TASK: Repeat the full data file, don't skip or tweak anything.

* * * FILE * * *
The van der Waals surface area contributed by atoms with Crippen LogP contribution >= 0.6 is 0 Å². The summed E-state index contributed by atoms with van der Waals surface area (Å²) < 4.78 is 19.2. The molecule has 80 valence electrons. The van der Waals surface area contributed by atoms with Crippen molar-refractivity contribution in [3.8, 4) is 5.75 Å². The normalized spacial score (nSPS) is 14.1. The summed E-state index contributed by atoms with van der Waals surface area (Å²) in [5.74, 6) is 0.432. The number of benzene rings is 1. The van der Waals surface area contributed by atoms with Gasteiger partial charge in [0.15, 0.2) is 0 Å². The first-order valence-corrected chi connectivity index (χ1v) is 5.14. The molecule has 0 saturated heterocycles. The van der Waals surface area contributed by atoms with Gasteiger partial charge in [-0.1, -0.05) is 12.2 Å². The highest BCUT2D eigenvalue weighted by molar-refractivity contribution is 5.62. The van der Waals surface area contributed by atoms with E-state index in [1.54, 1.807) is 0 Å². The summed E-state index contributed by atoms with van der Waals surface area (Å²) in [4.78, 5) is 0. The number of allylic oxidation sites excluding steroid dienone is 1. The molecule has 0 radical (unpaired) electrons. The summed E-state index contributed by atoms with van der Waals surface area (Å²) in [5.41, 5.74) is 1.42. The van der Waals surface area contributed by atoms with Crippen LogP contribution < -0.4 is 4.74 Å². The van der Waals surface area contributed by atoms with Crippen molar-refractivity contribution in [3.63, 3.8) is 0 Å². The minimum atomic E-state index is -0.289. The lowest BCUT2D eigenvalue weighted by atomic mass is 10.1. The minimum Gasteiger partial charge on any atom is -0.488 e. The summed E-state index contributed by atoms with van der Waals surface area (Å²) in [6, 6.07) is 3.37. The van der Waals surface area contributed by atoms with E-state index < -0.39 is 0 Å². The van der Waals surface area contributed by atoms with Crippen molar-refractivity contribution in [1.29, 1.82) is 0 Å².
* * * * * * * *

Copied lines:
The van der Waals surface area contributed by atoms with Crippen LogP contribution >= 0.6 is 0 Å². The summed E-state index contributed by atoms with van der Waals surface area (Å²) < 4.78 is 19.2. The molecule has 80 valence electrons. The van der Waals surface area contributed by atoms with Crippen molar-refractivity contribution in [3.8, 4) is 5.75 Å². The normalized spacial score (nSPS) is 14.1. The summed E-state index contributed by atoms with van der Waals surface area (Å²) in [5.74, 6) is 0.432. The number of benzene rings is 1. The van der Waals surface area contributed by atoms with Gasteiger partial charge in [0.15, 0.2) is 0 Å². The first-order valence-corrected chi connectivity index (χ1v) is 5.14. The molecule has 0 saturated heterocycles. The van der Waals surface area contributed by atoms with Gasteiger partial charge in [-0.1, -0.05) is 12.2 Å². The highest BCUT2D eigenvalue weighted by molar-refractivity contribution is 5.62. The van der Waals surface area contributed by atoms with E-state index in [1.54, 1.807) is 0 Å². The summed E-state index contributed by atoms with van der Waals surface area (Å²) in [4.78, 5) is 0. The number of allylic oxidation sites excluding steroid dienone is 1. The molecule has 0 radical (unpaired) electrons. The summed E-state index contributed by atoms with van der Waals surface area (Å²) in [5.41, 5.74) is 1.42. The van der Waals surface area contributed by atoms with Crippen LogP contribution < -0.4 is 4.74 Å². The van der Waals surface area contributed by atoms with Crippen molar-refractivity contribution in [3.63, 3.8) is 0 Å². The minimum atomic E-state index is -0.289. The lowest BCUT2D eigenvalue weighted by atomic mass is 10.1. The minimum Gasteiger partial charge on any atom is -0.488 e. The summed E-state index contributed by atoms with van der Waals surface area (Å²) in [6, 6.07) is 3.37. The van der Waals surface area contributed by atoms with E-state index < -0.39 is 0 Å². The van der Waals surface area contributed by atoms with Crippen molar-refractivity contribution in [1.29, 1.82) is 0 Å².